Twin Spica


My rating (so far): 4 out of 5 stars

Another multi-step review here.  I find these quite interesting to write and read back through at a later date, though I hope they’re not too disjointed for people who aren’t me to enjoy.  Anyway, onwards and upwards!

EDIT: this is actually as seinen series, however seeing as it struck me as shojo-y I’ve decided to leave my original notes as they were.

After reading vol. 1:

(Rating: 3 stars)

Shojo sci-fi manga about a schoolgirl who wants to go to Tokyo Space School and learn to fly spacecraft.  I’ve read to the end of volume 1 and so far its engaging enough to make me want to get hold of more.  Its a bit on the sentimental side rather than straight up quirky and fun, but the art style suits the themes involved, and the characters are so far easy to understand and get on with.  I would also recommend this for younger readers.

After reading up to vol. 6:

(Rating: 4 stars)

I’m really enjoying this series now! I would say if you liked volume 1 at all then its well worth giving the next few volumes a chance to pull you in further.  This series is basically about the yearning some people have to travel into space, and astronaught training, mixed with a high school slice-of-life shojo manga, mixed in with some deaths and ghosts.

A big plus of this series is that, alongside the everyday lives and loves of our main characters, its not afraid to tackle some pretty serious questions about whether we should put humans into space. It starts off by detailing a massive shuttle crash and the impact that the subesquent deaths and injuries have on some of the main characters of the story.  Plus, the students at the Space School have to deal with people protesting their training as a waste of money and too much of a risk to life.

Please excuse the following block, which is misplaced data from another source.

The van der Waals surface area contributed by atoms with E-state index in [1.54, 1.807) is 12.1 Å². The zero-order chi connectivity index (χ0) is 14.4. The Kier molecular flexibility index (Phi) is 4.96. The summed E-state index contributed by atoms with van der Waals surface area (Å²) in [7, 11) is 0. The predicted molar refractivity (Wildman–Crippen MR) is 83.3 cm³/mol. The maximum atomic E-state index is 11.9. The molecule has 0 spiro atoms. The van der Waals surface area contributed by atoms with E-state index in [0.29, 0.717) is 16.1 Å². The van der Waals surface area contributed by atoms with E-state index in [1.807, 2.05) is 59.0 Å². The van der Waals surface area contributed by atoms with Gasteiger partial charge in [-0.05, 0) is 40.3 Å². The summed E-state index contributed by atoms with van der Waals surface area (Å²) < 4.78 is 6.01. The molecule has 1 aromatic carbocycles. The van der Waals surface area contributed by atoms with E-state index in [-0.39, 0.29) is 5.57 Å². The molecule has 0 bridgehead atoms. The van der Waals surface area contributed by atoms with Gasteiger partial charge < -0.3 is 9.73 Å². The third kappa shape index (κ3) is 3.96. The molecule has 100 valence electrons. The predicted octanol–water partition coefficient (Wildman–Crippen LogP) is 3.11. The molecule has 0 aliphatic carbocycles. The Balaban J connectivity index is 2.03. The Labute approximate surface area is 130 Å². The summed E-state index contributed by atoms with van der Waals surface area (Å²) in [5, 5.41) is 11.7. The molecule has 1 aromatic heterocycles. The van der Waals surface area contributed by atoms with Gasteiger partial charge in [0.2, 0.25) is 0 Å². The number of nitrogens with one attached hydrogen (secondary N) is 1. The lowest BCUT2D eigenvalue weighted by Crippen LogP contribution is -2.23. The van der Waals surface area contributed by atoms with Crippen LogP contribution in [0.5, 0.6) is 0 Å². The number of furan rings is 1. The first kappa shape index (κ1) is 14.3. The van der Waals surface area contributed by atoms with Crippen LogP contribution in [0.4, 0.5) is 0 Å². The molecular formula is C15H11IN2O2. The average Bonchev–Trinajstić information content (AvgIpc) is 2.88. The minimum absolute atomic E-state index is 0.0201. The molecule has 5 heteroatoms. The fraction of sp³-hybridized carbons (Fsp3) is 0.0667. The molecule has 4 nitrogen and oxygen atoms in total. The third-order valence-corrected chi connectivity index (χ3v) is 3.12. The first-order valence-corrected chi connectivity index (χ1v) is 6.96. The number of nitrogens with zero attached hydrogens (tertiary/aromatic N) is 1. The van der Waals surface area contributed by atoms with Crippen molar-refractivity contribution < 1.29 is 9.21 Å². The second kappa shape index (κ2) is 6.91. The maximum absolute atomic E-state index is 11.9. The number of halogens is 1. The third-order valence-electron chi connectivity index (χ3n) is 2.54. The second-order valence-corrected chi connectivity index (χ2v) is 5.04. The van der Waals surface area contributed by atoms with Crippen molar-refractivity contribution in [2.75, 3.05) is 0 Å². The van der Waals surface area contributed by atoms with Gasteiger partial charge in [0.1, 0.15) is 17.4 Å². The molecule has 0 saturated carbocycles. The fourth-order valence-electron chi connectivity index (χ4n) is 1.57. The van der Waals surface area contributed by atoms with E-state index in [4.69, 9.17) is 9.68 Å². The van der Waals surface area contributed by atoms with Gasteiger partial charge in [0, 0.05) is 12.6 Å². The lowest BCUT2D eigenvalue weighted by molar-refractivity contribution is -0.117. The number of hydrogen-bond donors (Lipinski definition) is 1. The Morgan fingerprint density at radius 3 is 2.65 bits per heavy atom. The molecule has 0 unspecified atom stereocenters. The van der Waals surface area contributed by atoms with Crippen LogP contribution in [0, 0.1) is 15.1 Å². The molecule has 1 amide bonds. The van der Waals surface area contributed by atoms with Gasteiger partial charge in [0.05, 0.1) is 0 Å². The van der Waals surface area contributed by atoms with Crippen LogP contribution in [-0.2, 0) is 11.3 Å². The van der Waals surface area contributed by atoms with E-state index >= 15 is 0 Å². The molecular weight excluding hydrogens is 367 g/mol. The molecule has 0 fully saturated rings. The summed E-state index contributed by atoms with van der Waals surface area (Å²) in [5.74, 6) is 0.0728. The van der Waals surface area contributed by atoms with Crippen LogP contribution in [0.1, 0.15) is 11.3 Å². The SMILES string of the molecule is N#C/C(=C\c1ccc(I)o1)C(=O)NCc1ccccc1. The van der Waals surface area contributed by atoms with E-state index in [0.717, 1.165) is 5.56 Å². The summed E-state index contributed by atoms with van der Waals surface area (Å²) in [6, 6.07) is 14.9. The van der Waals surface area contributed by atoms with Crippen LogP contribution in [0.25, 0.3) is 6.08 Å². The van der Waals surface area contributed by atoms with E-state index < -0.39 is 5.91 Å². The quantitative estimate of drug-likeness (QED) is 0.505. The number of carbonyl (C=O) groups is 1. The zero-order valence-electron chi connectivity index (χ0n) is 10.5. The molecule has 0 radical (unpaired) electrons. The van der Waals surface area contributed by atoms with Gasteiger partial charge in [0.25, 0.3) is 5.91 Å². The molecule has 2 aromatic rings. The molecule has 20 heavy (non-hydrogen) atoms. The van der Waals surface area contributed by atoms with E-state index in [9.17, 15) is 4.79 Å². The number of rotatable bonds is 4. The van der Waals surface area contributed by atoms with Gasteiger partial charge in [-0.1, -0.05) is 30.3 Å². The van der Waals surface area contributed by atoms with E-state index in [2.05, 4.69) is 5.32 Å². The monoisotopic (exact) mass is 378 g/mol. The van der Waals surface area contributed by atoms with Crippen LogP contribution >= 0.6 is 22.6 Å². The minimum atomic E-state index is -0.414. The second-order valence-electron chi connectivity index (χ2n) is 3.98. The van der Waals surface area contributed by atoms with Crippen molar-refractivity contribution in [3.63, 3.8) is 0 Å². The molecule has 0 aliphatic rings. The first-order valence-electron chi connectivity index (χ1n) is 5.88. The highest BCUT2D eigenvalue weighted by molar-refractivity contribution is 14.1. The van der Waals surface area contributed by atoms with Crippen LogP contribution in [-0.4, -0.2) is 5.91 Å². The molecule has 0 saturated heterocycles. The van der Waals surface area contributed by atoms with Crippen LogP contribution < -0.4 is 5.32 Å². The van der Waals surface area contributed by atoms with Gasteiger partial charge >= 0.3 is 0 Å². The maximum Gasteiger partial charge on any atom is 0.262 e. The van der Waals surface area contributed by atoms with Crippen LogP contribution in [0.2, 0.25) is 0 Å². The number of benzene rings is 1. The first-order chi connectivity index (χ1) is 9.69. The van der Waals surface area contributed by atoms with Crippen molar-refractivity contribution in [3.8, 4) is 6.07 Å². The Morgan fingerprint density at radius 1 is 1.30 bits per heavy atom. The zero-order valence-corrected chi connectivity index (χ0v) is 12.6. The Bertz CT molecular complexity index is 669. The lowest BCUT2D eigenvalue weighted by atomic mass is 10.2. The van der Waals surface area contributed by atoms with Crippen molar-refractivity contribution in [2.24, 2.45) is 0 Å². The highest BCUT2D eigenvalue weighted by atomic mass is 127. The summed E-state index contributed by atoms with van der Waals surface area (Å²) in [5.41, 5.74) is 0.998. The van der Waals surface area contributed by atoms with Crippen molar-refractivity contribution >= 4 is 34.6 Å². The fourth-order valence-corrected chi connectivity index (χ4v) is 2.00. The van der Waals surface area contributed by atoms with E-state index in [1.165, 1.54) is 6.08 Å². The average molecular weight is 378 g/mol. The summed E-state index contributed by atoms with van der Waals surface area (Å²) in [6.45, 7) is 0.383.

Not that the everyday lives and loves of the characters aren’t important though.  Although the overriding theme of space travel is an interesting and compelling one for me, its the drama amongst the characters that keeps me hooked.  Each person in the main group of high school friends is believeably flawed, but you can’t help but root for all of them in their own way.

The fantasical, ghostly, aspects of the series are perhaps the part that I could do most without, however they’re not as overwhelming as volume 1 led me to believe.  Although overall I find that the more fantastical elements don’t mesh as well as everything else in the series, I do quite like the connection that some of the living characters still have to the dead throughout.  The series seems to inextricably link space travel with hardship and death, which only makes the striving of the students for their goal of outer space more compelling: they know full well the hardships involved, and yet they still want to achive their dreams anyway.

This series has 16 volumes in all, so I guess there will be at least one more update to this review once I’ve finished the whole thing – here’s hoping I can bump it all the way up to 5 stars next time :)



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